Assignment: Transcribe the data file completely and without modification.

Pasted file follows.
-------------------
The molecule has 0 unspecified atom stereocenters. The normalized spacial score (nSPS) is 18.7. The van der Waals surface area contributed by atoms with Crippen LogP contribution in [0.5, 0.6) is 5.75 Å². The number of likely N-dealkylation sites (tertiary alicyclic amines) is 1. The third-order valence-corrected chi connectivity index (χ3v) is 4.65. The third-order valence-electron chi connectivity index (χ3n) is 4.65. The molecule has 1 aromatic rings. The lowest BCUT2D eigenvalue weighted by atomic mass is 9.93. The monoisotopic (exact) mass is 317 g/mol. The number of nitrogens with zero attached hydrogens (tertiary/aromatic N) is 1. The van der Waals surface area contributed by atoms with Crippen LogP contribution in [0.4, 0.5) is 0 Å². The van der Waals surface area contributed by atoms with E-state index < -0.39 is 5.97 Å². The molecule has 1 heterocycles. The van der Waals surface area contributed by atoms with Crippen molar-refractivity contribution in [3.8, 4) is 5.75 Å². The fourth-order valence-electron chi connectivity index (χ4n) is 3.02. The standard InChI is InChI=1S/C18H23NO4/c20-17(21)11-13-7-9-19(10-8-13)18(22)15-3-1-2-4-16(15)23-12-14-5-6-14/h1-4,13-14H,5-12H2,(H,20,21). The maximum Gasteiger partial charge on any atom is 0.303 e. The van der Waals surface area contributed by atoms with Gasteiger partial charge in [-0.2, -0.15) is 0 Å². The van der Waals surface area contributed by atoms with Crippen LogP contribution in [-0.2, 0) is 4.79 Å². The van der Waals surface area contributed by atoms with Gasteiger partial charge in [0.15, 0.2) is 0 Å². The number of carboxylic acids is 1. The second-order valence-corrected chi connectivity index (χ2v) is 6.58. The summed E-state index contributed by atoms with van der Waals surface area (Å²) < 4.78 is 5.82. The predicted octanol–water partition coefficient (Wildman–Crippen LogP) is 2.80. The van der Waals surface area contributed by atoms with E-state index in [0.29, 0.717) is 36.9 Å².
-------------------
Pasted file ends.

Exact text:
The molecule has 0 unspecified atom stereocenters. The normalized spacial score (nSPS) is 18.7. The van der Waals surface area contributed by atoms with Crippen LogP contribution in [0.5, 0.6) is 5.75 Å². The number of likely N-dealkylation sites (tertiary alicyclic amines) is 1. The third-order valence-corrected chi connectivity index (χ3v) is 4.65. The third-order valence-electron chi connectivity index (χ3n) is 4.65. The molecule has 1 aromatic rings. The lowest BCUT2D eigenvalue weighted by atomic mass is 9.93. The monoisotopic (exact) mass is 317 g/mol. The number of nitrogens with zero attached hydrogens (tertiary/aromatic N) is 1. The van der Waals surface area contributed by atoms with Crippen LogP contribution in [0.4, 0.5) is 0 Å². The van der Waals surface area contributed by atoms with E-state index < -0.39 is 5.97 Å². The molecule has 1 heterocycles. The van der Waals surface area contributed by atoms with Crippen molar-refractivity contribution in [3.8, 4) is 5.75 Å². The fourth-order valence-electron chi connectivity index (χ4n) is 3.02. The standard InChI is InChI=1S/C18H23NO4/c20-17(21)11-13-7-9-19(10-8-13)18(22)15-3-1-2-4-16(15)23-12-14-5-6-14/h1-4,13-14H,5-12H2,(H,20,21). The maximum Gasteiger partial charge on any atom is 0.303 e. The van der Waals surface area contributed by atoms with Gasteiger partial charge in [-0.2, -0.15) is 0 Å². The van der Waals surface area contributed by atoms with Crippen LogP contribution in [-0.2, 0) is 4.79 Å². The van der Waals surface area contributed by atoms with Gasteiger partial charge in [0.15, 0.2) is 0 Å². The number of carboxylic acids is 1. The second-order valence-corrected chi connectivity index (χ2v) is 6.58. The summed E-state index contributed by atoms with van der Waals surface area (Å²) < 4.78 is 5.82. The predicted octanol–water partition coefficient (Wildman–Crippen LogP) is 2.80. The van der Waals surface area contributed by atoms with E-state index in [0.29, 0.717) is 36.9 Å².